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The Worst Person in the World (Verdens Verste Menneske)

The conclusion to the loose Oslo trilogy is “a romantic comedy for people who do not like romantic comedies”, according to the filmmaker himself - on Mubi in March; also available on other platforms

In 12 chapters, plus a prologue and an epilogue, we meet Renate Reinsve starring as Julie. She is a woman pushing 30 and in a genre-typical state of indecision on what to do with her life. She frivously changes subjects and partners at university, searching for her purpose. So far, so romantic comedy and coming of age story.

Once again Trier teams up with trusted stalwart Anders Danielsen Lie, who plays a variation of his previous roles as troubled comic artist and older romantic interest Aksel. His oeuvre is the alternative comic Gaupe, heavily based on an actual ’90s Swedish underground comic series called Arne Anka about a drunken, cynical duck’s observations on society. Trier even had Charlie Christensen, the author of Arne Anka, draw the fictitious Gaupe strip. The male-centred ’90s’ comic does not hold up well in the modern MeToo climate, which makes for some amusing scenes.

Later on Julie is drawn also to the less intellectual Eivind with which the chemistry is sparkling off the screen. This is where we get the bravura sequence where Julie runs through a Norwegian capital frozen in time. While not as thematically grounded as in the classic sci-fi Dark City (Alex Proyas, 1998), the set-piece is legitimately impressive both technically and emotionally. If somewhat show-offy.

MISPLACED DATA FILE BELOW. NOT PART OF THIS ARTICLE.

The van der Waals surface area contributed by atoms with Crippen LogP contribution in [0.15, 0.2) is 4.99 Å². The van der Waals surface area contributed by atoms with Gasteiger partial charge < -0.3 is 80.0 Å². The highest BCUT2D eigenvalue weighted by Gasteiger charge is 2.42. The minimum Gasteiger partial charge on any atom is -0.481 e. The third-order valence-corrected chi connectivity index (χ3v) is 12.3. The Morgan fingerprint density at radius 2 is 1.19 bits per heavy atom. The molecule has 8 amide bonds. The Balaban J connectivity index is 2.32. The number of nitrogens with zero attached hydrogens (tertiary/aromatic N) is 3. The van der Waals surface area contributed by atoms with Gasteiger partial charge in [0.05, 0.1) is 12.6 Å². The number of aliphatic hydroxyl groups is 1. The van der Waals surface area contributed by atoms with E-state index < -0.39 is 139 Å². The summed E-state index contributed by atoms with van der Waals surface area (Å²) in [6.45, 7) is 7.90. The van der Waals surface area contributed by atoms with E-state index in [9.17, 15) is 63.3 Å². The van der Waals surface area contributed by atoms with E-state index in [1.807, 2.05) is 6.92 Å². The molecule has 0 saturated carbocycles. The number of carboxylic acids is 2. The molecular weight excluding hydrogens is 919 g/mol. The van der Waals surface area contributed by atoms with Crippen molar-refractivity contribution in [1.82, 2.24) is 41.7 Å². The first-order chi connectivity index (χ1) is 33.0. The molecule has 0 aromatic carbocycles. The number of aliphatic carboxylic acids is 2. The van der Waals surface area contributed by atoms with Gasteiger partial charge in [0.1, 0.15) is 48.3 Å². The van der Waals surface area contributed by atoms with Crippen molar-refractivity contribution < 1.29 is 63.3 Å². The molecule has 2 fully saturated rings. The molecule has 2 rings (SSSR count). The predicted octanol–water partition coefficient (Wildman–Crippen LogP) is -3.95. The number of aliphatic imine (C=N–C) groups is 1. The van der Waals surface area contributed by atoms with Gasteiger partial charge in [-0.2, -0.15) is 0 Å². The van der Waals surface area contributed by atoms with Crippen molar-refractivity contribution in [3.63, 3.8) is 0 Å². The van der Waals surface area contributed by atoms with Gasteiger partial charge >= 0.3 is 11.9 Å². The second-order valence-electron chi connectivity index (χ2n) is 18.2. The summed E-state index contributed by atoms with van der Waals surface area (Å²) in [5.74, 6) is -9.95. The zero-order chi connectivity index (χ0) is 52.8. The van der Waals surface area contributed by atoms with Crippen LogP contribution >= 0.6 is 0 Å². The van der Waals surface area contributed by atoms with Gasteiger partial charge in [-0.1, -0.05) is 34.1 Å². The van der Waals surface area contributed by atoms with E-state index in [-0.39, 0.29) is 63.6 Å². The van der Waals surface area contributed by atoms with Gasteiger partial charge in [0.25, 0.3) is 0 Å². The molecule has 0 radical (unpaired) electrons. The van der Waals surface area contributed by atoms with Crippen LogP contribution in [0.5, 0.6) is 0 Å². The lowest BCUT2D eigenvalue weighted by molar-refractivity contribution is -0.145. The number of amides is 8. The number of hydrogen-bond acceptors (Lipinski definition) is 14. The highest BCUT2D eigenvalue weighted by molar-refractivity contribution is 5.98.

Oslo is again a character in Trier’s films and the city is beautifully shot, with the characteristic Scandinavian emptiness being allowed space to breathe. Often in takes of a lone Julie walking deserted streets, underlining her apartness.

The chapter structure functions well in allowing us to feel the passage of time, and how specific events and seemingly random, impulsive choices can have a huge impact on Julie’s story. Like when a spontaneous Julie sneaks into a random party (an act not that uncommon in trust-based Norwegian society) and ends up meeting love interest Eivind.

The themes visited are familiar from the excellent Oslo trilogy films of Reprise (2006) and Oslo, 31st August (2011). A narrator with ironic distance steps in to comment on events as they proceed, illustrating the concept of being a spectator in your own life. The film examines finding your identity and place in society amongst illness and peer pressure. However, in The Worst Person in the World the treatment is rather light-weight and often dips into comedy. There is some subversion of genre tropes, and compared to Trier’s other films the female protagonist freshens up things quite a bit.

Still, I cannot escape the feeling of deja vu, there is not that much new here on offer from Trier. The playful execution is thoroughly stellar though, and I cannot argue with the radiant Reinsve’s Best Actress award at Cannes. Recommended, even more so if new to Trier’s films.

This writer watched The Worst Person in the World in the arthouse cinema Eslite, in Taipei. In cinemas Friday, March 25th. On Mubi on Friday, May 13th. On Curzon, Amazon Prime and Apple TV in June. On Mubi in March 2023.

By Truls Rostrup - 03-01-2022

Truls Rostrup lived (and enjoyed film festivals) in Buenos Aires, Tokyo and Taipei. Originally from Norway, he has now been based in London for more than 10 years. He was awakened to the possibilities...

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